Ken Gerhard. Big Bird! Modern Sightings of Flying Monsters. CFZ Press, 2007.
In a book of old Staffordshire folklore by Charlotte Burne there is a record of a story from January 1879, of a man crossing the bridge across the Birmingham-Liverpool canal was terrified when a "strange black creature with great white eyes" sprang onto the back of his horse. He attacked it with his whip, but the whip went straight through it. A classic road ghost tale, variations of which can be found through the world, in which a ghost leaps onto the back of a horseman, an ancestor of modern tales of phantom hitchhikers. This ghost appears to have been given a name by a local policeman, the Man-Monkey.
As the story of the Man-Monkey cycled through local folklore, it appears to have modernised. Today there are 'eyewitnesses' to the Man-Monkey, now reconstructed as a typical hairy hominid. Many of these have come forward as a result of Nick Redfern's articles in the local press, and several seem to be rather strange characters, such as one used to meet on the fringes of UFO meetings. Others seem like your archetypal 'sober citizens', but their stories are equally incredible.
Redfern investigates these stories by, erm, listening to them. He seems to make no effort to find out whether such stories were print before his own articles, or to search the local newspapers for January 1879 for further details of the 1879 incident.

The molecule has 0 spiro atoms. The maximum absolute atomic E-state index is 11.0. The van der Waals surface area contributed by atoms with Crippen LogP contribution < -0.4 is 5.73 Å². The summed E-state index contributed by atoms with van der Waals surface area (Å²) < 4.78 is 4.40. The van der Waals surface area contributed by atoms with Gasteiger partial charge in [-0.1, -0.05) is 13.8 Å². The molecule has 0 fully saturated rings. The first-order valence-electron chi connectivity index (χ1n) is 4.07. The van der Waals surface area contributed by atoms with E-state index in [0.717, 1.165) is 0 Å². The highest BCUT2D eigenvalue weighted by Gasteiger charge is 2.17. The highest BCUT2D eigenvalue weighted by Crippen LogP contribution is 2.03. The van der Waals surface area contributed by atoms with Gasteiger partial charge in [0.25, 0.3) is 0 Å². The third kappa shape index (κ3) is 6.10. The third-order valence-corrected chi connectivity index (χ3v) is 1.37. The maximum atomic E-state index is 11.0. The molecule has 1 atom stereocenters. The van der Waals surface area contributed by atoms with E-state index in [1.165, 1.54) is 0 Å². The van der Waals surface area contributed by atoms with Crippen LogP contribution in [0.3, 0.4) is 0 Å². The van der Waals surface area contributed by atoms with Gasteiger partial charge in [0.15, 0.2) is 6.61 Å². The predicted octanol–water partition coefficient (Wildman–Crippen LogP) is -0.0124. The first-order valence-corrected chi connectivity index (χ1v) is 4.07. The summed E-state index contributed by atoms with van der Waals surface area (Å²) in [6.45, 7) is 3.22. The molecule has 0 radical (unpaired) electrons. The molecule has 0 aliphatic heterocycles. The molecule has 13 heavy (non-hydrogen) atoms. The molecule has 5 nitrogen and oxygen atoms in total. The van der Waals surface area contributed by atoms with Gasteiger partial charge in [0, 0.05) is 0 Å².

In some ways stories like these concentrate the mind, for of course there are no 'relict hominids' in Britain, something which Redfern realises, and therefor we are left either with 'supernatural' explanations, such as shape-shifting boggarts, which is what Redfern appears to favour, or psycho-social ones. The latter would explore these stories in terms of suggestion, road hallucinations probably associated with micro-REM, altered memories, the remembering of heard stories as personal experiences, and band wagon jumping, etc.
In some ways the same applies to the American reports of giant birds and wannbe pterodactyls reported by Ken Gerhard. Though the possibility of simple misperception and misidentification is quite a bit higher here, there is the same bizarre quality about many of these tales. The big birds are clearly not just regarded as paws-and-pelts (or feathers) animals, but as 'birds of ill omen', perhaps something in the region of harpies, or the "wicked birds of prey picking on bread crumb sins" out of Dylan's 'Gates of Eden'.